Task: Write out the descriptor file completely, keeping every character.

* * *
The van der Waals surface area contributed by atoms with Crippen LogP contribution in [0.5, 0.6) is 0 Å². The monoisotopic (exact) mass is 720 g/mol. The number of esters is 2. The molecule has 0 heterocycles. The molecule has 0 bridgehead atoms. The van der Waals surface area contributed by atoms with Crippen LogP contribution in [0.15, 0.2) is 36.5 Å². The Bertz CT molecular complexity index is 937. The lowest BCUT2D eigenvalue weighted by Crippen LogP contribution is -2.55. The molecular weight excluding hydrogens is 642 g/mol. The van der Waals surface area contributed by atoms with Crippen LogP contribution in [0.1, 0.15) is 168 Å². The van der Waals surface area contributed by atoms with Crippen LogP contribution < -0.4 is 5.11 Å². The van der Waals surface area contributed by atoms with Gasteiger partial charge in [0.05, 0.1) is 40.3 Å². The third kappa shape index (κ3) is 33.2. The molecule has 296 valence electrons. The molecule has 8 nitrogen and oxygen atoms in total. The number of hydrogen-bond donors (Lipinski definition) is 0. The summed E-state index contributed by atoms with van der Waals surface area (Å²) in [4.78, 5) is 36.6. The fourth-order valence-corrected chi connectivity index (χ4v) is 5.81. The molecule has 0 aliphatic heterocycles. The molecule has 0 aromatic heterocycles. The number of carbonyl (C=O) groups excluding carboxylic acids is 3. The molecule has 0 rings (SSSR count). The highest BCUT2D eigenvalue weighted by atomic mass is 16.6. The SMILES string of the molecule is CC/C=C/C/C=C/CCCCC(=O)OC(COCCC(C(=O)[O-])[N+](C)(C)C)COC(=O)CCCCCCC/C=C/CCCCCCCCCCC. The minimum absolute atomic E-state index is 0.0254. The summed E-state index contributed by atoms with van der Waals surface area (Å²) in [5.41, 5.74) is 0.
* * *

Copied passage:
The van der Waals surface area contributed by atoms with Crippen LogP contribution in [0.5, 0.6) is 0 Å². The monoisotopic (exact) mass is 720 g/mol. The number of esters is 2. The molecule has 0 heterocycles. The molecule has 0 bridgehead atoms. The van der Waals surface area contributed by atoms with Crippen LogP contribution in [0.15, 0.2) is 36.5 Å². The Bertz CT molecular complexity index is 937. The lowest BCUT2D eigenvalue weighted by Crippen LogP contribution is -2.55. The molecular weight excluding hydrogens is 642 g/mol. The van der Waals surface area contributed by atoms with Crippen LogP contribution in [0.1, 0.15) is 168 Å². The van der Waals surface area contributed by atoms with Crippen LogP contribution < -0.4 is 5.11 Å². The van der Waals surface area contributed by atoms with Gasteiger partial charge in [0.05, 0.1) is 40.3 Å². The third kappa shape index (κ3) is 33.2. The molecule has 296 valence electrons. The molecule has 8 nitrogen and oxygen atoms in total. The number of hydrogen-bond donors (Lipinski definition) is 0. The summed E-state index contributed by atoms with van der Waals surface area (Å²) in [4.78, 5) is 36.6. The fourth-order valence-corrected chi connectivity index (χ4v) is 5.81. The molecule has 0 aliphatic heterocycles. The molecule has 0 aromatic heterocycles. The number of carbonyl (C=O) groups excluding carboxylic acids is 3. The molecule has 0 rings (SSSR count). The highest BCUT2D eigenvalue weighted by atomic mass is 16.6. The SMILES string of the molecule is CC/C=C/C/C=C/CCCCC(=O)OC(COCCC(C(=O)[O-])[N+](C)(C)C)COC(=O)CCCCCCC/C=C/CCCCCCCCCCC. The minimum absolute atomic E-state index is 0.0254. The summed E-state index contributed by atoms with van der Waals surface area (Å²) in [5.41, 5.74) is 0.